The CAT scan, on my anniversary, heightened my fear and worry about the unknown. Out of necessity, I worked harder, surrendered more deeply, and prayed with greater fervor for heaven to be in my heart as I went about my day.
I was patient with the receptionist who seemed to be struggling with her own tiredness. I smiled under my mask and chuckled at my goofy comment to her. I chose to be peaceful as I waited — eyes closed, breathing with purpose and prayer. Then Miriam called me and walked with me to the CAT scan room. Miriam is a funny, talented nurse/tech — who knew what my brown scapular was. She laughed, talked, listened, and brought a bit of heaven to me, and boy oh boy am I grateful! Now I wait with hope.
I came home and crawled into bed for a much needed nap. I awoke to snow. I love snow! It’s beautiful and altogether magical. I fell asleep later that night to the delicate pings of the snowy mix against my windows.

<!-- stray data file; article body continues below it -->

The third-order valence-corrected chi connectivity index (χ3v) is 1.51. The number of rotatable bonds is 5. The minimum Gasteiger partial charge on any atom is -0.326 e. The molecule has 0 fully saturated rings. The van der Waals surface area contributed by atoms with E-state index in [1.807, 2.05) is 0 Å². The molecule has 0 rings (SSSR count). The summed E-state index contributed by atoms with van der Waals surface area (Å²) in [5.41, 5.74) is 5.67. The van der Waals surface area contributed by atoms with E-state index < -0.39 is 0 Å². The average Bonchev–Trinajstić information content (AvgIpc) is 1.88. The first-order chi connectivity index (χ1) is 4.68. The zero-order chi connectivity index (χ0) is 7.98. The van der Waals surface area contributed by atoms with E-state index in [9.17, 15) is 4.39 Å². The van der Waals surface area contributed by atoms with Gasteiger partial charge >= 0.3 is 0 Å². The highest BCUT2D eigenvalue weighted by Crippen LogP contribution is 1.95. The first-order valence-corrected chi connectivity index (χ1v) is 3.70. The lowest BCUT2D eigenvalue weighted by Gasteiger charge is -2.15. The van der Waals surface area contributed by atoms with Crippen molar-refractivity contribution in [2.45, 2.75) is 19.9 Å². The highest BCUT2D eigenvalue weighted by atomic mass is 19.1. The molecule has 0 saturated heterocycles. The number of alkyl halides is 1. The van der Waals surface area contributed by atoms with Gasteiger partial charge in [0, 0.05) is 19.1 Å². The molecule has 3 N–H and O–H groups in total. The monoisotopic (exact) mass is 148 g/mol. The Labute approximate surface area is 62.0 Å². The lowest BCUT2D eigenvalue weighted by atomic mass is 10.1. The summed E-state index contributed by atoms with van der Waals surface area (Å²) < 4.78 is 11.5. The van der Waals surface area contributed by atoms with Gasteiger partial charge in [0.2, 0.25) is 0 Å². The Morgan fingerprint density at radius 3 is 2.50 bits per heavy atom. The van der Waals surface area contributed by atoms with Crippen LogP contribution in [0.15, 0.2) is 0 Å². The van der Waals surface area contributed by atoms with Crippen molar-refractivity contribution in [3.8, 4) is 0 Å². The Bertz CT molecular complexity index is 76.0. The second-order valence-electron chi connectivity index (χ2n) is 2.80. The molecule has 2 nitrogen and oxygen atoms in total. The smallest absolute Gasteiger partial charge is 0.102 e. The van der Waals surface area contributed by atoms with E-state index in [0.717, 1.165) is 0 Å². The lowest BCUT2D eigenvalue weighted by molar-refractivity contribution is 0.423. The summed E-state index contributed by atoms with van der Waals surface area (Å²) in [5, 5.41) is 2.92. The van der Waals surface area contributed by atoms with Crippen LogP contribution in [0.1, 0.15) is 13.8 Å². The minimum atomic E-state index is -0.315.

The next morning, I bundled up and headed out to shovel. I remain easily fatigued, and not feeling totally well, but, how could I not go out into that cold, bright, beautiful, snow-filled day? Shovel in hand, I considered ignoring my fatigue and overall feelings of malaise. Thankfully my wiser self prevailed. I did slow, steady work, capturing ridiculously tiny amounts of snow in my shovel. And, I rested — a lot.
My work and rest routine turned out to be a great gift! The white of the snow was a perfect foil to the texture, shapes, and color of the grasses, berries, seed pods, branches, and flowers that surrounded me as I rested against the end of shovel. The seed pods and flowers provided pockets and pedestals for the ice to take shape. My stillness in the quiet enabled my ears to the hear the sounds of the bird’s flapping wings and chirping songs.